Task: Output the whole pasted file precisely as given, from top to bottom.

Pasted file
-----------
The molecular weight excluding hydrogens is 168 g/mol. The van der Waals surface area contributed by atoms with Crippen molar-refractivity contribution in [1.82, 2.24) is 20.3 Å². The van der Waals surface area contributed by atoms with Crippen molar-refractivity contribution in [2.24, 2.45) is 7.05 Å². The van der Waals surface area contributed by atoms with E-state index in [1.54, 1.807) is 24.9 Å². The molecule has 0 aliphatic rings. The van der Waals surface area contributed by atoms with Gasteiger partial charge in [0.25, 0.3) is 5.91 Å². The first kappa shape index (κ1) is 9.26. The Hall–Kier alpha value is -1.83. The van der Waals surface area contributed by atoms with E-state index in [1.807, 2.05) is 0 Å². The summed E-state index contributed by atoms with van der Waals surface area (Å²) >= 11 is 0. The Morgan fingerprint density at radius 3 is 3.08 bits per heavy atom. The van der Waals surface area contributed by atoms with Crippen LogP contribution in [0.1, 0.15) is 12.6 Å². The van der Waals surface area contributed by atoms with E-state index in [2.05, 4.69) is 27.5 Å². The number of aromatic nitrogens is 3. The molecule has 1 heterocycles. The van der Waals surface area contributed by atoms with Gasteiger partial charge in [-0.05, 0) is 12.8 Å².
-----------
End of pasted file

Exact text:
The molecular weight excluding hydrogens is 168 g/mol. The van der Waals surface area contributed by atoms with Crippen molar-refractivity contribution in [1.82, 2.24) is 20.3 Å². The van der Waals surface area contributed by atoms with Crippen molar-refractivity contribution in [2.24, 2.45) is 7.05 Å². The van der Waals surface area contributed by atoms with E-state index in [1.54, 1.807) is 24.9 Å². The molecule has 0 aliphatic rings. The van der Waals surface area contributed by atoms with Gasteiger partial charge in [0.25, 0.3) is 5.91 Å². The first kappa shape index (κ1) is 9.26. The Hall–Kier alpha value is -1.83. The van der Waals surface area contributed by atoms with E-state index in [1.807, 2.05) is 0 Å². The summed E-state index contributed by atoms with van der Waals surface area (Å²) >= 11 is 0. The Morgan fingerprint density at radius 3 is 3.08 bits per heavy atom. The van der Waals surface area contributed by atoms with Crippen LogP contribution in [0.1, 0.15) is 12.6 Å². The van der Waals surface area contributed by atoms with E-state index in [2.05, 4.69) is 27.5 Å². The number of aromatic nitrogens is 3. The molecule has 1 heterocycles. The van der Waals surface area contributed by atoms with Gasteiger partial charge in [-0.05, 0) is 12.8 Å².